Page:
Many people now have little to do, but without others to share in the nothingness, most Italians don’t really see the point. Easter, in particular, presented something of an existential crisis for families. The weekend usually marks a period of relaxation, as warm weather and a series of public holidays allow for great familial feasts in country homes.
This year, officials had to beg Italians to stay put. Still, all over the country, some risked fines to gather, especially for religious services. Just try telling your nonna that she can’t go to church on Easter Sunday.
In Rome, people still venture out for groceries more often than many Americans, and they still take time to carefully direct the slicing of their prosciutto order at the deli counter. But gone are the friendly chats about weather or someone’s persistent sore throat.
Talking about one’s health with everybody in earshot is usually a popular pastime, but not anymore. No more casual complaining about a fever. Just dour, mask-covered faces, everyone suspiciously eyeing the next person in line. Italy’s sparkle has faded a bit, too, but it will be back. We can wait.
For years before moving here, I worked as a designer and staff editor in newsrooms. Something I always loved about the newspaper business, despite the terrible hours and constant fear of layoffs, was the feeling that you’re a part of big events.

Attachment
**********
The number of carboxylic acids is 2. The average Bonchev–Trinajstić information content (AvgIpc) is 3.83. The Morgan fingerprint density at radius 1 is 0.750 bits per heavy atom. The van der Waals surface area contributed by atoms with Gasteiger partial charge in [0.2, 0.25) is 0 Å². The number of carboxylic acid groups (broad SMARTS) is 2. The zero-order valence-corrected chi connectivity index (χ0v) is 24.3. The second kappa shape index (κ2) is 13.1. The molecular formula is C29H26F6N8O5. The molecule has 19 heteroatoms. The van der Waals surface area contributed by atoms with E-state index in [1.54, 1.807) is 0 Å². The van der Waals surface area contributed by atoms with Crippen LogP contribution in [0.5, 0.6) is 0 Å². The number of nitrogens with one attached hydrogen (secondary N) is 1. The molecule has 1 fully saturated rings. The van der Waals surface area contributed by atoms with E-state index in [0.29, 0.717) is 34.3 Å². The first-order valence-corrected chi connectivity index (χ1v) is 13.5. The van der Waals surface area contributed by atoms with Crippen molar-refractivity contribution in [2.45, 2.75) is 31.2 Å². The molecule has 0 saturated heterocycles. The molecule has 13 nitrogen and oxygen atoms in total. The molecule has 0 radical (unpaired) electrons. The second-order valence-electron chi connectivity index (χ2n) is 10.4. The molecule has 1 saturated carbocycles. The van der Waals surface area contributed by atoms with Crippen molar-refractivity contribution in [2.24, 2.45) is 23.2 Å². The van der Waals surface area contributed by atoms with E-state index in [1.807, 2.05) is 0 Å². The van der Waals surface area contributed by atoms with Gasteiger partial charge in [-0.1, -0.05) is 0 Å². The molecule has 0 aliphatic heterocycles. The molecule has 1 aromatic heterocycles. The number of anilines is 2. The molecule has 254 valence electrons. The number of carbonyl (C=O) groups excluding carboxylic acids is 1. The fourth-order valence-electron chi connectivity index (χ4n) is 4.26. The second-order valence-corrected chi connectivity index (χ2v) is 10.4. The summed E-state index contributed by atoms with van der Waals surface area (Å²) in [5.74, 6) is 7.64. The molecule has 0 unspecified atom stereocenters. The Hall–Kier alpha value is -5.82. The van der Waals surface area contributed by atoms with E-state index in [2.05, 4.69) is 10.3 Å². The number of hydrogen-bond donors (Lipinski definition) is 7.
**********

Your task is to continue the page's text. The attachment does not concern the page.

However small my role was, I was right there in the thick of it working against deadline to get the story out. It was no war zone, but, hey, it was exciting.
Now, here I am in the middle of a global crisis with nowhere to be. No story to produce. No deadlines other than that worksheet my daughter needs to color before her online class tomorrow.
This is a total luxury, to be nonessential and safe at home, so I focus on feeding my family and educating my kid. We make donations and try to be helpful in the neighborhood. I wish I had an amusing meme to contribute, but I’m not that clever.
This state of limbo is one of privilege, yes, but also one of uncertainty. Even professional soccer players, young and healthy and often rich, are swallowing this forced vacation with difficulty. A survey conducted by Fifpro, the global players’ union, found reported symptoms of depression among players to have doubled since COVID-19 shutdowns. Waiting is difficult for all of us.
A gradual reopening of Italian businesses and public spaces is set to begin in the coming weeks, and soon we’ll be able to move about freely within our regions. The virus will still loom over our daily lives but, for now, we’re lucky to have picked up only a new hand-washing regime and a healthy appreciation for all of the teachers out there.
The travel industry, however, will be devastated for some time. We can only focus on our families and think of ways to get our livelihoods back on track when the tourists do return. We’ll have to wait.
The Spokesman-Review features editor Don Chareunsy and Liz (Grauman) Mozzi worked together at the San Diego Union-Tribune in the 2000s.